Prior to the screening of “Ramona,” a 1928 silent film starring Dolores Del Rio, the Mont Alto Motion Picture Orchestra led the large crowd at the Castro Theater in a rendition of the song “Ramona.” The tango-influenced number put everyone in the mood for the story that takes place on a Mexican ranch about a lovely woman named Ramona (del Rio) who falls in love the Indian ranch-hand Alessandro (Warner Baxter). Her love defies the matron of the ranch while the movie explores the themes of racial intolerance, blind hatred and timeless romance. The movie even includes a remarkable scene of senseless violence that reminded me how compelling silent movies can be.

Dolores del Rio wants to be happy in "Ramona."

Dolores del Rio wants to be happy in “Ramona.”

The San Francisco Silent Film Festival (SFSFF) presented Ramona as its early evening feature on Friday, May 30. It’s a spot reserved at the festival for high-impact productions, and Ramona fits the bill perfectly. It shows the beautiful and talented del Rio at the height of her enchanting powers, as she plays a woman cast out by her adopted mother for the sin of loving an Indian. Vera Lewis plays Señora Morena, a proud Mexican woman who dotes on her son and heir Felipe (Roland Drew), but hardly shows any love at all for Ramona. Felipe has no problem loving his half-sister; in fact, he obviously lusts for her and wants to give her the world. Things change quickly when Alessandro arrives on the scene. He’s a sheep shearer with an adventurous and confident streak. Everyone loves him until he falls madly for Ramona.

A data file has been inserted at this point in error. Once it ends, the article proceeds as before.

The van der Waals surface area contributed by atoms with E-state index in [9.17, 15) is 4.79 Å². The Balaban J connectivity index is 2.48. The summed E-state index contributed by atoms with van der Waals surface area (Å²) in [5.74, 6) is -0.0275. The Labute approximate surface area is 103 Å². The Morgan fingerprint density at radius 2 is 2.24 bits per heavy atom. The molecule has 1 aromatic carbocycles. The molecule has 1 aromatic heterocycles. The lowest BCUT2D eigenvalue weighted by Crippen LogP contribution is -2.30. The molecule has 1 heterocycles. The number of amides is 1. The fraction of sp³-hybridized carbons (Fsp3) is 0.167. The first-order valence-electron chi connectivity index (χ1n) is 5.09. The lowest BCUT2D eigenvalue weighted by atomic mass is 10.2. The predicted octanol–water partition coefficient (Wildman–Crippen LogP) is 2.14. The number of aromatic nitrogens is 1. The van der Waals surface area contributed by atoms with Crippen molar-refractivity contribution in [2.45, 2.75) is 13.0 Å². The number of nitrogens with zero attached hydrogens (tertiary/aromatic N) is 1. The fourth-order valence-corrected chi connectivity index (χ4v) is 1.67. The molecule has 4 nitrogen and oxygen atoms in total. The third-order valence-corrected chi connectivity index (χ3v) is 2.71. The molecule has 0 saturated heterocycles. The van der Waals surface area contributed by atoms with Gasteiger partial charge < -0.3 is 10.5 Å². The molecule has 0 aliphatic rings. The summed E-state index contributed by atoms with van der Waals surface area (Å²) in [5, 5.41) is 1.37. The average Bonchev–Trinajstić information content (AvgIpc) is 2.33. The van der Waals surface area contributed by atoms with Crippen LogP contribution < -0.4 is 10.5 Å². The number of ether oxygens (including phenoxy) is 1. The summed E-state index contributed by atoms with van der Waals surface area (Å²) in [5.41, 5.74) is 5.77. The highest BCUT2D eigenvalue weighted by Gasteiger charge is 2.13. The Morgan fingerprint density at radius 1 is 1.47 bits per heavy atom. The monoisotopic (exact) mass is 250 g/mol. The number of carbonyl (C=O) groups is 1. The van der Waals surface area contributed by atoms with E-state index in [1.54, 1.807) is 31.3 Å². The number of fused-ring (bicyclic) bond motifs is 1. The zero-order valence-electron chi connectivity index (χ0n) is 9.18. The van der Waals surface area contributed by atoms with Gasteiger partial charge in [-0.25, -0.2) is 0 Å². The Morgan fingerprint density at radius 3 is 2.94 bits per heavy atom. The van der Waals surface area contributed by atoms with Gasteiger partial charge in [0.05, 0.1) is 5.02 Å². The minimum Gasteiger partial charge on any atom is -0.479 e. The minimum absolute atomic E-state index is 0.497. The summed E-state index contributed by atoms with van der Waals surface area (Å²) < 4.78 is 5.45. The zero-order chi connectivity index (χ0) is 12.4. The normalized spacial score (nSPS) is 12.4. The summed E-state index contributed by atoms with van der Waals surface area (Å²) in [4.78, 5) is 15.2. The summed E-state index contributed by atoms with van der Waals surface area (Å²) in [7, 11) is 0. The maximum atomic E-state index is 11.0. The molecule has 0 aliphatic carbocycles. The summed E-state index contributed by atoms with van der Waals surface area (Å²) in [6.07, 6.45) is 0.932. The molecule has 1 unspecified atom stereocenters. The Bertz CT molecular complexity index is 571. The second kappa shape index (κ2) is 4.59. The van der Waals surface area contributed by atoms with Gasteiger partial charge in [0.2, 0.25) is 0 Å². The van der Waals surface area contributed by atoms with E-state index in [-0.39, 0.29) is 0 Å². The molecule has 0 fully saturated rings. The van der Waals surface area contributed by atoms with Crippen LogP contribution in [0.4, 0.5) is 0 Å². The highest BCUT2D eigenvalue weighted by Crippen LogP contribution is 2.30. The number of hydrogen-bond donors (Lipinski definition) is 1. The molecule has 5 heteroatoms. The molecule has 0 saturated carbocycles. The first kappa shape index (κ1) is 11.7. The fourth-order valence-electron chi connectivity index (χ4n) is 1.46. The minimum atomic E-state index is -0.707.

Baxter’s Alessandro doesn’t look much like a native Mexican. He acts more like a lighter version of Douglas Fairbanks. In fact, the movie has much in common with “The Half Breed,” the 1916 movie starring Fairbanks and directed by Allan Dwan. In both movies, a misunderstood and abused native proves his merit by protecting the woman he loves. In Ramona, Señora Morena banishes Ramona and Alessandro from the ranch and they gain complete self-sufficiency on the open range. This happens despite Ramona’s superior breeding in the luxury of the ranch house.

In a vicious scene I found hard to take, a marauding band of racists attack a defenseless Indian village. Director Edwin Carewe plays the scene out at high speed and with extreme violence. Things get very bad for the loving couple as they fight persecution on all sides, but thankfully, Felipe never gives up on his love for his sister. By the end, Ramona has pushed her bad experiences so far behind her that develops a kind of amnesia that can only be cured by the loving spirit of Mexican culture. By the end, we can only wonder at Ramona’s happiness had a single act of intolerance by Señora Morena not sabotaged it.

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